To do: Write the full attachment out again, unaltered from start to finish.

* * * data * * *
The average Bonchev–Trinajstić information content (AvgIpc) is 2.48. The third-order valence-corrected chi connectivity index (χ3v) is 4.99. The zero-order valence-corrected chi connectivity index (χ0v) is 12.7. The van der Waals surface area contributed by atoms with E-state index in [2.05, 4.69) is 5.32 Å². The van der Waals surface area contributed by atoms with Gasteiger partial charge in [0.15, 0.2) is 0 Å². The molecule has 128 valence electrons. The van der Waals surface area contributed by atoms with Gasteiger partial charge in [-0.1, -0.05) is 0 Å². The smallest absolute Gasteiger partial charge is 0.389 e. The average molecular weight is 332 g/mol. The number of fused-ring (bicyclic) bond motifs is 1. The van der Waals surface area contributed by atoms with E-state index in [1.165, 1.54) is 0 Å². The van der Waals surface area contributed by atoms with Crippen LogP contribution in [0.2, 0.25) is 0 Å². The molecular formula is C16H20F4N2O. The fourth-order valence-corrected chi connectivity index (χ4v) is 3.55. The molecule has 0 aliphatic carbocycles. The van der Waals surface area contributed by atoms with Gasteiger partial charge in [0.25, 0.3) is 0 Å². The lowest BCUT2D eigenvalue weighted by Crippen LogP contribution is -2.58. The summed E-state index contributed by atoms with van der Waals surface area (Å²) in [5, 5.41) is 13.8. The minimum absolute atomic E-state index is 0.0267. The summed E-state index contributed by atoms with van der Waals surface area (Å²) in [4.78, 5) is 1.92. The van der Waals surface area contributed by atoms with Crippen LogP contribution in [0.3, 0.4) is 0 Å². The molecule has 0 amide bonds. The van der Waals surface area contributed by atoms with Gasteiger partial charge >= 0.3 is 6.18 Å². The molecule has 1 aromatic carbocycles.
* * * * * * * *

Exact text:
The average Bonchev–Trinajstić information content (AvgIpc) is 2.48. The third-order valence-corrected chi connectivity index (χ3v) is 4.99. The zero-order valence-corrected chi connectivity index (χ0v) is 12.7. The van der Waals surface area contributed by atoms with E-state index in [2.05, 4.69) is 5.32 Å². The van der Waals surface area contributed by atoms with Gasteiger partial charge in [0.15, 0.2) is 0 Å². The molecule has 128 valence electrons. The van der Waals surface area contributed by atoms with Gasteiger partial charge in [-0.1, -0.05) is 0 Å². The smallest absolute Gasteiger partial charge is 0.389 e. The average molecular weight is 332 g/mol. The number of fused-ring (bicyclic) bond motifs is 1. The van der Waals surface area contributed by atoms with E-state index in [1.165, 1.54) is 0 Å². The van der Waals surface area contributed by atoms with Crippen LogP contribution in [0.2, 0.25) is 0 Å². The molecular formula is C16H20F4N2O. The fourth-order valence-corrected chi connectivity index (χ4v) is 3.55. The molecule has 0 aliphatic carbocycles. The van der Waals surface area contributed by atoms with Gasteiger partial charge in [0.25, 0.3) is 0 Å². The lowest BCUT2D eigenvalue weighted by Crippen LogP contribution is -2.58. The summed E-state index contributed by atoms with van der Waals surface area (Å²) in [5, 5.41) is 13.8. The minimum absolute atomic E-state index is 0.0267. The summed E-state index contributed by atoms with van der Waals surface area (Å²) in [4.78, 5) is 1.92. The van der Waals surface area contributed by atoms with Crippen LogP contribution in [0.3, 0.4) is 0 Å². The molecule has 0 amide bonds. The van der Waals surface area contributed by atoms with Gasteiger partial charge >= 0.3 is 6.18 Å². The molecule has 1 aromatic carbocycles.